Jan/Feb 2004
Issue 01


this issue...


Focus, Finance, Facilities

Integrating the Three Factors



We are beginning a conversation with this first issue of Perspectives and hope that you, our readers, will find the ideas and topics we present in this and coming issues cogent and helpful to the challenges you face as campus stewards. We envision this newsletter as an extension of our firm's service to our clients in advancing their unique institutional missions and purposes by helping them plan for the creation of meaningful places the landscapes, buildings, and infrastructure that compose a campus. We urge you, as you read and consider the topics we introduce, to share your thoughts, comments, and suggestions from your own perspectives. We invite you to raise questions, present alternative points of view, or suggest topics by e-mailing editor@dlmplanners.com.

Our first topic introduces several important themes that we will write about in upcoming issues. It represents a basic attitude and the key to our particular approach to all aspects of the planning of campuses and their facilities. You will see the theme introduced in this article touched upon in varying ways as we focus in the coming months on subjects of planning process, site design, facility programming, space utilization, and comparative analysis.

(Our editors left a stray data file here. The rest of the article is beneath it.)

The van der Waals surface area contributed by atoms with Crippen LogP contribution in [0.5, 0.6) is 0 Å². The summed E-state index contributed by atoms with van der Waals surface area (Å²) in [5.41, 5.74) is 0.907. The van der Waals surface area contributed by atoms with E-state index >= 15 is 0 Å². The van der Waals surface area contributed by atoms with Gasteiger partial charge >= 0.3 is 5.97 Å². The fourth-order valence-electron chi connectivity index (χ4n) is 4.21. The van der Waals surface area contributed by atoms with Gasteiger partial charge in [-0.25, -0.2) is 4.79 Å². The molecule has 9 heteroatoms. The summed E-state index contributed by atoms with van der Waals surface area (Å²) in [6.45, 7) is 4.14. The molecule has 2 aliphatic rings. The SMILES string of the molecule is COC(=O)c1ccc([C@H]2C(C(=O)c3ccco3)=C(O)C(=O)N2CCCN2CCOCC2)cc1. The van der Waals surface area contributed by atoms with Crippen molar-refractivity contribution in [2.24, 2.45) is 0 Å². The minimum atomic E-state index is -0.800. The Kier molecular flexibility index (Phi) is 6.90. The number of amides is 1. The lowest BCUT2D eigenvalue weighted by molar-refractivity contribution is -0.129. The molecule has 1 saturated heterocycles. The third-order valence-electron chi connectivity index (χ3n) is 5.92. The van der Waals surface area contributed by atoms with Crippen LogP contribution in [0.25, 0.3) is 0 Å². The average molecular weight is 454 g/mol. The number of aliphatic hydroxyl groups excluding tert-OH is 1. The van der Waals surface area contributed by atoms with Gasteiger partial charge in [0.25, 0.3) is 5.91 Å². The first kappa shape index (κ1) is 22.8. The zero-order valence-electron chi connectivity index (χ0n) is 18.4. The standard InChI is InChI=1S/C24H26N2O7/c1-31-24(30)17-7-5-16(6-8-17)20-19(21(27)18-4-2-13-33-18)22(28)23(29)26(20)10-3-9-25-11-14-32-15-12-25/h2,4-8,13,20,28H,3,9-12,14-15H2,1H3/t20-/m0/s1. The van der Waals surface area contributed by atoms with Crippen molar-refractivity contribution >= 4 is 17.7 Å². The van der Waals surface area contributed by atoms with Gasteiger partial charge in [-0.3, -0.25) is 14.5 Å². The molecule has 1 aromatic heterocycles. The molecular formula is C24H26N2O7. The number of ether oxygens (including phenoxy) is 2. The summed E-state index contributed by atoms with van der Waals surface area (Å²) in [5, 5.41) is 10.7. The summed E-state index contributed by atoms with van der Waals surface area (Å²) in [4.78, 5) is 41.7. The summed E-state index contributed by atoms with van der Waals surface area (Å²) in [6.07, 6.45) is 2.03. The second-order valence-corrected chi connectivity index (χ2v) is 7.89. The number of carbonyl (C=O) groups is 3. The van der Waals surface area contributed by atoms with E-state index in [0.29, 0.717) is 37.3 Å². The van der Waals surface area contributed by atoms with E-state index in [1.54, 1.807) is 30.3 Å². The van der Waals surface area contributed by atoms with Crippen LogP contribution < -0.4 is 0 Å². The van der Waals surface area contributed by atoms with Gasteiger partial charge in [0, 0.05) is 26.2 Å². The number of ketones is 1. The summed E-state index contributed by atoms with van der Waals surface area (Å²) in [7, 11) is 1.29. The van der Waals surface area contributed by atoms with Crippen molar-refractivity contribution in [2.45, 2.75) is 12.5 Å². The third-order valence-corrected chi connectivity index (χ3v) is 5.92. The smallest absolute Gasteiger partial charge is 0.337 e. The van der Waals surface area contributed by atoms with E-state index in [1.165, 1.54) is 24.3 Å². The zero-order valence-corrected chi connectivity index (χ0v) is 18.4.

Arthur Lidsky

    Three Dynamic Factors:
Focus, Finance, Facilities

When planning a campus, how do you make decisions that will ensure effective facilities and memorable places? Do you approach the task as a program coordinator, an economic specialist, or an environmental designer? The better response demands all three roles. By being clear about your essential focus, cognizant of financial parameters, and aware of the potentials of the physical environment, you can make rational decisions about your buildings and the campus surrounding them.

In the campus planning context, focus means purpose, basic mission, and programmatic goals and objectives. Focus can vary from project to project.

Sometimes the focus of a planning effort is on academic programs, and means devising the physically and organizationally appropriate response that will help the institution better accommodate an existing or changing curriculum, or start up an entirely new one.

Sometimes the focus is related to other functional and administrative areas within the institution, such as campus life, residential, athletic and recreational, administrative, and facility support programs and activities. In other cases, a plan will link and balance the needs of several areas and purposes within the institution.